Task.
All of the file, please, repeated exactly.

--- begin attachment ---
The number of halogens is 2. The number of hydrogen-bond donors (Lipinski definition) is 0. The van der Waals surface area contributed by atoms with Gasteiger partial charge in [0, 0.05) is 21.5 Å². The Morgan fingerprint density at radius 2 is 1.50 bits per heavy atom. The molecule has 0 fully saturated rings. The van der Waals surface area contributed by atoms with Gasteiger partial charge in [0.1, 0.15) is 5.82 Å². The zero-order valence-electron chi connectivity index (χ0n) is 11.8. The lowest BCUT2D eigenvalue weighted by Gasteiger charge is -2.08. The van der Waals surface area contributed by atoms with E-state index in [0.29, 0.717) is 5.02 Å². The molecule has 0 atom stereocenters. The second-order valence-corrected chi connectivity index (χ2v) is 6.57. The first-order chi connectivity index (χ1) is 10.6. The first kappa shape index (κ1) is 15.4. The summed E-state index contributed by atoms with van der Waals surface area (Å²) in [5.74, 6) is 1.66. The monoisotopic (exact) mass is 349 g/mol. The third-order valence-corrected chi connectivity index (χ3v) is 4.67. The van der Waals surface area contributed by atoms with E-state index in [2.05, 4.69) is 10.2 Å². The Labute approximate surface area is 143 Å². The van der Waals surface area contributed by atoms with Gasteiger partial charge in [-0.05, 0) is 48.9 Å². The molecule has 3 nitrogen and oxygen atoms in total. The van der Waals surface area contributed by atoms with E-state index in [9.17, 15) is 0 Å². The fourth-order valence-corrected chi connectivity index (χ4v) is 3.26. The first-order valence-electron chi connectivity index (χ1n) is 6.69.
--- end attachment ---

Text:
The number of halogens is 2. The number of hydrogen-bond donors (Lipinski definition) is 0. The van der Waals surface area contributed by atoms with Gasteiger partial charge in [0, 0.05) is 21.5 Å². The Morgan fingerprint density at radius 2 is 1.50 bits per heavy atom. The molecule has 0 fully saturated rings. The van der Waals surface area contributed by atoms with Gasteiger partial charge in [0.1, 0.15) is 5.82 Å². The zero-order valence-electron chi connectivity index (χ0n) is 11.8. The lowest BCUT2D eigenvalue weighted by Gasteiger charge is -2.08. The van der Waals surface area contributed by atoms with E-state index in [0.29, 0.717) is 5.02 Å². The molecule has 0 atom stereocenters. The second-order valence-corrected chi connectivity index (χ2v) is 6.57. The first-order chi connectivity index (χ1) is 10.6. The first kappa shape index (κ1) is 15.4. The summed E-state index contributed by atoms with van der Waals surface area (Å²) in [5.74, 6) is 1.66. The monoisotopic (exact) mass is 349 g/mol. The third-order valence-corrected chi connectivity index (χ3v) is 4.67. The van der Waals surface area contributed by atoms with E-state index in [2.05, 4.69) is 10.2 Å². The Labute approximate surface area is 143 Å². The van der Waals surface area contributed by atoms with Gasteiger partial charge in [-0.05, 0) is 48.9 Å². The molecule has 3 nitrogen and oxygen atoms in total. The van der Waals surface area contributed by atoms with E-state index in [9.17, 15) is 0 Å². The fourth-order valence-corrected chi connectivity index (χ4v) is 3.26. The first-order valence-electron chi connectivity index (χ1n) is 6.69.